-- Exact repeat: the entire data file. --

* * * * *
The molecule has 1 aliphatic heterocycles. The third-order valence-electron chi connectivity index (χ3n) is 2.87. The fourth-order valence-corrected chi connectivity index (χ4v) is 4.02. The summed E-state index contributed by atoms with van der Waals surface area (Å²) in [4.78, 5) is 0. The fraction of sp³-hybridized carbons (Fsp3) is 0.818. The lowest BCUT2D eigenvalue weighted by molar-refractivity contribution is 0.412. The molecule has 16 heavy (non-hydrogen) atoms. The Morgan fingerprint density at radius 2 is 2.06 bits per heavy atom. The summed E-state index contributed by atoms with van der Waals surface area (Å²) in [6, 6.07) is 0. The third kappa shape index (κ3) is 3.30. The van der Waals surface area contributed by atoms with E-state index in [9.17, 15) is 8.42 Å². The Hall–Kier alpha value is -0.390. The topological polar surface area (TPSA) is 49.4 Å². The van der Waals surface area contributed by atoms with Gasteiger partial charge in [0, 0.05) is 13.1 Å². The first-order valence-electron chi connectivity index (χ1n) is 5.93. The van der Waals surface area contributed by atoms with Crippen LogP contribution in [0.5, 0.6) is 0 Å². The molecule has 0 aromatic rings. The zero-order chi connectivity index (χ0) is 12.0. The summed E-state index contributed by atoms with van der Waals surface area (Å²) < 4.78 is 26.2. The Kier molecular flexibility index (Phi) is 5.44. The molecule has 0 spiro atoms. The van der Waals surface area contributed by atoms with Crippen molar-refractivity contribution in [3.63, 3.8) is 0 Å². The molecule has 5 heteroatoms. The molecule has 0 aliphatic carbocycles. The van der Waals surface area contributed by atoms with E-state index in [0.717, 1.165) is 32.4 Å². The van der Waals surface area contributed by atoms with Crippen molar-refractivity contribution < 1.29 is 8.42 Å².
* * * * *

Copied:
The molecule has 1 aliphatic heterocycles. The third-order valence-electron chi connectivity index (χ3n) is 2.87. The fourth-order valence-corrected chi connectivity index (χ4v) is 4.02. The summed E-state index contributed by atoms with van der Waals surface area (Å²) in [4.78, 5) is 0. The fraction of sp³-hybridized carbons (Fsp3) is 0.818. The lowest BCUT2D eigenvalue weighted by molar-refractivity contribution is 0.412. The molecule has 16 heavy (non-hydrogen) atoms. The Morgan fingerprint density at radius 2 is 2.06 bits per heavy atom. The summed E-state index contributed by atoms with van der Waals surface area (Å²) in [6, 6.07) is 0. The third kappa shape index (κ3) is 3.30. The van der Waals surface area contributed by atoms with E-state index in [9.17, 15) is 8.42 Å². The Hall–Kier alpha value is -0.390. The topological polar surface area (TPSA) is 49.4 Å². The van der Waals surface area contributed by atoms with Gasteiger partial charge in [0, 0.05) is 13.1 Å². The first-order valence-electron chi connectivity index (χ1n) is 5.93. The van der Waals surface area contributed by atoms with Crippen LogP contribution in [0.5, 0.6) is 0 Å². The molecule has 0 aromatic rings. The zero-order chi connectivity index (χ0) is 12.0. The summed E-state index contributed by atoms with van der Waals surface area (Å²) < 4.78 is 26.2. The Kier molecular flexibility index (Phi) is 5.44. The molecule has 0 spiro atoms. The van der Waals surface area contributed by atoms with Crippen molar-refractivity contribution in [3.63, 3.8) is 0 Å². The molecule has 5 heteroatoms. The molecule has 0 aliphatic carbocycles. The van der Waals surface area contributed by atoms with E-state index in [0.717, 1.165) is 32.4 Å². The van der Waals surface area contributed by atoms with Crippen molar-refractivity contribution < 1.29 is 8.42 Å².